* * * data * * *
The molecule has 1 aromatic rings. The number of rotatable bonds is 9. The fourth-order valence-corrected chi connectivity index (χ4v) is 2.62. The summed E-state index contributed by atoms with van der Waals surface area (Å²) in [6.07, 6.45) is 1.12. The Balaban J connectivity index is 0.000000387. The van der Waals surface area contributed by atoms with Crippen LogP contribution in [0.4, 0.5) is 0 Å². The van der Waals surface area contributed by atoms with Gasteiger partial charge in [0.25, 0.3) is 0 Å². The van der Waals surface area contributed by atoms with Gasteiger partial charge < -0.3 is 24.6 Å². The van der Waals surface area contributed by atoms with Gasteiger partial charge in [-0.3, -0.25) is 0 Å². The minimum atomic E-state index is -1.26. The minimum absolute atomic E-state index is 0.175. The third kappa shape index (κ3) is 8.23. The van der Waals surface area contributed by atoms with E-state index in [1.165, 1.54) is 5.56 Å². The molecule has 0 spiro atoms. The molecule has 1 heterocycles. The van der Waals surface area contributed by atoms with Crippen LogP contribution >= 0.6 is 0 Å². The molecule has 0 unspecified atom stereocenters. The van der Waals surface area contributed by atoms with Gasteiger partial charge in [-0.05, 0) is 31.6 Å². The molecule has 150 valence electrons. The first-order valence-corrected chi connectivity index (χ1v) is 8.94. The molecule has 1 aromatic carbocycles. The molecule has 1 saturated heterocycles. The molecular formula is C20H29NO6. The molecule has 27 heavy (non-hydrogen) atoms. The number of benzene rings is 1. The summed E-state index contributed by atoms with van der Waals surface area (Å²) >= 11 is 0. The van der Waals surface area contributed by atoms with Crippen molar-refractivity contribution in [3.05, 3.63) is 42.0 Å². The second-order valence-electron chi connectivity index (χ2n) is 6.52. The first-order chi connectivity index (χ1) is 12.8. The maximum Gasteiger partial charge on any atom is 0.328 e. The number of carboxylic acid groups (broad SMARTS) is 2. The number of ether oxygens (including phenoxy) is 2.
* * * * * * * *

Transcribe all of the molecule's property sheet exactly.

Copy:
The molecule has 1 aromatic rings. The number of rotatable bonds is 9. The fourth-order valence-corrected chi connectivity index (χ4v) is 2.62. The summed E-state index contributed by atoms with van der Waals surface area (Å²) in [6.07, 6.45) is 1.12. The Balaban J connectivity index is 0.000000387. The van der Waals surface area contributed by atoms with Crippen LogP contribution in [0.4, 0.5) is 0 Å². The van der Waals surface area contributed by atoms with Gasteiger partial charge in [0.25, 0.3) is 0 Å². The van der Waals surface area contributed by atoms with Gasteiger partial charge < -0.3 is 24.6 Å². The van der Waals surface area contributed by atoms with Gasteiger partial charge in [-0.3, -0.25) is 0 Å². The minimum atomic E-state index is -1.26. The minimum absolute atomic E-state index is 0.175. The third kappa shape index (κ3) is 8.23. The van der Waals surface area contributed by atoms with E-state index in [1.165, 1.54) is 5.56 Å². The molecule has 0 spiro atoms. The molecule has 1 heterocycles. The van der Waals surface area contributed by atoms with Crippen LogP contribution >= 0.6 is 0 Å². The molecule has 0 unspecified atom stereocenters. The van der Waals surface area contributed by atoms with Gasteiger partial charge in [-0.05, 0) is 31.6 Å². The molecule has 150 valence electrons. The first-order valence-corrected chi connectivity index (χ1v) is 8.94. The molecule has 1 aromatic carbocycles. The molecule has 1 saturated heterocycles. The molecular formula is C20H29NO6. The molecule has 27 heavy (non-hydrogen) atoms. The number of benzene rings is 1. The summed E-state index contributed by atoms with van der Waals surface area (Å²) >= 11 is 0. The van der Waals surface area contributed by atoms with Crippen molar-refractivity contribution in [3.05, 3.63) is 42.0 Å². The second-order valence-electron chi connectivity index (χ2n) is 6.52. The first-order chi connectivity index (χ1) is 12.8. The maximum Gasteiger partial charge on any atom is 0.328 e. The number of carboxylic acid groups (broad SMARTS) is 2. The number of ether oxygens (including phenoxy) is 2.